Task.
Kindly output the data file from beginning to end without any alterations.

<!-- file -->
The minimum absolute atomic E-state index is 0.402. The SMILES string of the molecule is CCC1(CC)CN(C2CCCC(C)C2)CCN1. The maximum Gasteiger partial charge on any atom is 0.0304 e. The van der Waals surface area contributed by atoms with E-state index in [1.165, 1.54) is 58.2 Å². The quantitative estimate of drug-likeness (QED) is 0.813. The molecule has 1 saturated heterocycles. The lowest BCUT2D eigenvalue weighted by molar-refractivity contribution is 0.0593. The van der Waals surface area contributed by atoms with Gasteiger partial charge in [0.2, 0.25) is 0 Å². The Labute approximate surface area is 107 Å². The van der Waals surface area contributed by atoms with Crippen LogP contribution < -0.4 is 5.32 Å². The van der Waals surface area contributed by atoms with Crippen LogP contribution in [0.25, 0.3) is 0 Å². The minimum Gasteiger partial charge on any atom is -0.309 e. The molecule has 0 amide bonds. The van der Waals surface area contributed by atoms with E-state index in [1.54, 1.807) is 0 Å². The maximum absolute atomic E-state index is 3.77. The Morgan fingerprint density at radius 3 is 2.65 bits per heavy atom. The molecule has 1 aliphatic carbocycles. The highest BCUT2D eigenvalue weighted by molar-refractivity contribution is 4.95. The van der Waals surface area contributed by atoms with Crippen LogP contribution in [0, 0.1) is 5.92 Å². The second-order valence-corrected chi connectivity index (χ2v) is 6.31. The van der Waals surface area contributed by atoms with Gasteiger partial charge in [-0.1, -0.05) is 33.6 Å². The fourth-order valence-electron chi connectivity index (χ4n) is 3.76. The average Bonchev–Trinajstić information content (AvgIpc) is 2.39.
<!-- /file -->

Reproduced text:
The minimum absolute atomic E-state index is 0.402. The SMILES string of the molecule is CCC1(CC)CN(C2CCCC(C)C2)CCN1. The maximum Gasteiger partial charge on any atom is 0.0304 e. The van der Waals surface area contributed by atoms with E-state index in [1.165, 1.54) is 58.2 Å². The quantitative estimate of drug-likeness (QED) is 0.813. The molecule has 1 saturated heterocycles. The lowest BCUT2D eigenvalue weighted by molar-refractivity contribution is 0.0593. The van der Waals surface area contributed by atoms with Gasteiger partial charge in [0.2, 0.25) is 0 Å². The Labute approximate surface area is 107 Å². The van der Waals surface area contributed by atoms with Crippen LogP contribution < -0.4 is 5.32 Å². The van der Waals surface area contributed by atoms with Crippen LogP contribution in [0.25, 0.3) is 0 Å². The minimum Gasteiger partial charge on any atom is -0.309 e. The molecule has 0 amide bonds. The van der Waals surface area contributed by atoms with E-state index in [1.54, 1.807) is 0 Å². The maximum absolute atomic E-state index is 3.77. The Morgan fingerprint density at radius 3 is 2.65 bits per heavy atom. The molecule has 1 aliphatic carbocycles. The highest BCUT2D eigenvalue weighted by molar-refractivity contribution is 4.95. The van der Waals surface area contributed by atoms with Crippen LogP contribution in [0, 0.1) is 5.92 Å². The second-order valence-corrected chi connectivity index (χ2v) is 6.31. The van der Waals surface area contributed by atoms with Gasteiger partial charge in [-0.1, -0.05) is 33.6 Å². The fourth-order valence-electron chi connectivity index (χ4n) is 3.76. The average Bonchev–Trinajstić information content (AvgIpc) is 2.39.